The trade union movement has been called into question on a number of occasions, with many asking about its relevance in today’s society. Some have even argued that unions are now being used as a political tool rather than serving the purpose they were established for, which is to fight for the rights of workers.
And on Wednesday, trade unions were the focus of much attention.
The National Union of Public Workers (NUPW) held it elections on that day to choose a new executive. Akanni McDowall easily brushed off a challenge for the presidency of the country’s largest public sector trade union, crushing his challenger, the union’s deputy general-treasurer Roy Greenidge.
After a bitter and acrimonious campaign for the leadership of the NUPW, McDowall defeated Greenidge 1,053 votes to 556, in one of the biggest voter turnouts for the union’s elections. 20 per cent of union members cast their ballots, double the voters two years ago.
Jubilant supporters held the re-elected president aloft after the results were announced.
Even as he celebrated his emphatic win, the union leader wasted little time getting down to business, telling those gathered at the NUPW headquarters at Dalkeith, St Michael that the first order of business would be to secure a 23 per cent pay rise for public workers.
Many were happy with the development, saying: “I think that the government will like to see Akanni McDowall removed as leader of the NUPW. He is a big threat to the government. He could put the government under a lot of pressure,” one person said.
Some were not very happy with the result of the union’s election, however, with one person saying: “The NUPW needs good leadership, not the kind of leadership Akanni brings to the bargaining table. Sooner rather than later he will take himself and membership on a roller coaster ride to self-destruction.”
But his biggest criticism came from his predecessor, Walter Maloney – who had himself been accused of acting in a partisan manner while in the post. He lamented that the current industrial relations climate in the country was one of acrimony and chaos, spurred on by “crass party political action” on the part of the present NUPW leadership.
“We would have taken 76 years to develop relationships within the public service. So, under my tenure and before, we never marched up and down because the relationship with the permanent secretaries at the time was such that they would call if there was a problem, so that we could solve it before it got out of hand,” he told the gathering of DLP supporters at the party’s George Street headquarters.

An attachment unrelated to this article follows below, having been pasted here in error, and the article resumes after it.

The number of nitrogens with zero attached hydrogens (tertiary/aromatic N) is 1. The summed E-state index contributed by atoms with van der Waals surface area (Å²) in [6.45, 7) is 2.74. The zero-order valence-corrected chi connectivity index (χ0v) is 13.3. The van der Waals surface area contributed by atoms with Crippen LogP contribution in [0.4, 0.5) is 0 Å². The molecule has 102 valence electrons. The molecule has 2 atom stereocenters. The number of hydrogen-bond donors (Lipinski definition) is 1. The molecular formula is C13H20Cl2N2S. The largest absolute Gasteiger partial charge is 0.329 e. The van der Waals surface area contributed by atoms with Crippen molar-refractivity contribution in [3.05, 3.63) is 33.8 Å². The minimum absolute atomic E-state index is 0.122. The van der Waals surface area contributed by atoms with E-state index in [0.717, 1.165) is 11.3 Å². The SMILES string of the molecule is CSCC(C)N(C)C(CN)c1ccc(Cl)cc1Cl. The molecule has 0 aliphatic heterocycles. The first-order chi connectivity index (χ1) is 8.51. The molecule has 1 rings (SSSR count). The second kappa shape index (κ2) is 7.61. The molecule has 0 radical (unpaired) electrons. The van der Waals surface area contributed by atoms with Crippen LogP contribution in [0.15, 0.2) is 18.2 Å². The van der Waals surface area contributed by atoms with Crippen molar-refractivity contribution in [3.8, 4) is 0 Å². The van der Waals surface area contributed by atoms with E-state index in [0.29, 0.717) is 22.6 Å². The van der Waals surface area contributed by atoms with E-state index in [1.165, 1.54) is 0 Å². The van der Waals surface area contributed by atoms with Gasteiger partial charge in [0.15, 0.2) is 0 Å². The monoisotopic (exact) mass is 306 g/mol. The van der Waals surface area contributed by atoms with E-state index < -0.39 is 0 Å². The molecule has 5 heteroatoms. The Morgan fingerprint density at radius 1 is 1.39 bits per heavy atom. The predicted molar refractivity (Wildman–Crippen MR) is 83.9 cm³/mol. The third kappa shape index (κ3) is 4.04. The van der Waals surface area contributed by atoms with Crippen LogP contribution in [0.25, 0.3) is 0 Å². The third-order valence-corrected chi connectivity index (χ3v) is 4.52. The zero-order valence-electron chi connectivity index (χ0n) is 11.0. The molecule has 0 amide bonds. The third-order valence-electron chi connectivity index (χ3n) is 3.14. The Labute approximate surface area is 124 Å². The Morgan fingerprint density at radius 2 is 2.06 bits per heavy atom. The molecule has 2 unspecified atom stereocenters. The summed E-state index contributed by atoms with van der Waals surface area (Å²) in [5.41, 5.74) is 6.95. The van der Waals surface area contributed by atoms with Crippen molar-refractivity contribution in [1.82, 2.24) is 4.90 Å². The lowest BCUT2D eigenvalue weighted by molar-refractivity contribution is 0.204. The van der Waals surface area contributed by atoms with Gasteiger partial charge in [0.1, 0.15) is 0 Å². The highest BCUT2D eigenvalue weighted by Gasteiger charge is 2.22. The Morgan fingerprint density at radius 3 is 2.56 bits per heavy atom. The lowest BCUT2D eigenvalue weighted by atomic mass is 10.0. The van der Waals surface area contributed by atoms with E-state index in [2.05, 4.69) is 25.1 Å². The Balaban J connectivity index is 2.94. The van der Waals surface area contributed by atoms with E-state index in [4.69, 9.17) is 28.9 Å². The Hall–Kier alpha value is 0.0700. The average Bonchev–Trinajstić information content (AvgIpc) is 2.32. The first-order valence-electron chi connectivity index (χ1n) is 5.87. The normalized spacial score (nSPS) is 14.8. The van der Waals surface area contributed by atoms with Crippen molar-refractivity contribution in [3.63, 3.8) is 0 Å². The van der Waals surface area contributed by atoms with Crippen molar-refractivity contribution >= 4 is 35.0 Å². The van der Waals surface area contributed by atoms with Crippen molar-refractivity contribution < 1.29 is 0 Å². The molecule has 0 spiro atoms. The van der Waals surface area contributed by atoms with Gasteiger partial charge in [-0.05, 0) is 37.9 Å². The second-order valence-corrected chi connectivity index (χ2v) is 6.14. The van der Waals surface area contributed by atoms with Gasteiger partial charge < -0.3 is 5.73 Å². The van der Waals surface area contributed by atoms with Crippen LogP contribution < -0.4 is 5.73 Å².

He stressed that while the union had focused in the past on developing its relationship with Government, “what we see now, it comes over as if they [NUPW] are attacking senior public servants” and “the relationship that was there seems to have soured so much now that it appears to me that the closeness and trust is no longer there”.
Some supporters went to bat for the current president, however.
“If you had stood up for the NUPW membership while serving as its president, your mouthings would be deserving of at least an ear (one). Yours would long be remembered as [part of] the duo of union leadership that sold the workers out, before and after the 2013 elections. That you spoke against the backdrop of a DLP banner is no coincidence as you were always perceived to be sympathetic to the admin. While agreeing that the 23 per cent is way off chart, the membership today does feel as though it is being represented, unlike during your tenure.”
Another said: “Maloney, I am not a member of any union, but your previous team sold out the members and now that this team has made some representation of the workers, you are probably ashamed of the role you played when you had the opportunity to do the right thing for the workers. Just keep going to the lunchtime lectures and getting your belly full with the drivel that is served up every Friday. I guess you deserve that anyway.”
The Barbados Secondary Teachers Union (BSTU) took to the streets of the capital for a March of Respect on Wednesday morning to demonstrate their disgust with the way the ministry was treating teachers. Some 200 members of the 500-strong union sent a strong signal to the Ronald Jones-led Ministry of Education of intensified action this year to press for a
High on their agenda was their demand for payment for marking school-based assessment (SBA) projects administered by the Caribbean Examinations Council (CXC) – a demand Jones has repeatedly denied, often in unflattering terms.
“I’m supportive of any individual or group who takes a stand anywhere for that which is considered to be right and for which there is a principle. The ministry headed by this minister has been disrespecting teachers and principals for the last nine years,” one person stated.
“These issues cannot be resolved by marching. In the meantime, some of our children are suffering. The children are being punished. It is not fair. Teachers will take home less money because their pay will be docked. Time for them to stop the marching and sit down and talk. No wonder CXC is ignoring them,” another said.
Strong criticism was leveled at Jones.
“When the Minister of Education and the Minister of State were the top two in the Barbados Union of Teachers they would have marched about these issues. As former trade unionists, what have they done to improve the educational system in Barbados and the conditions in which teachers work?” one person stated.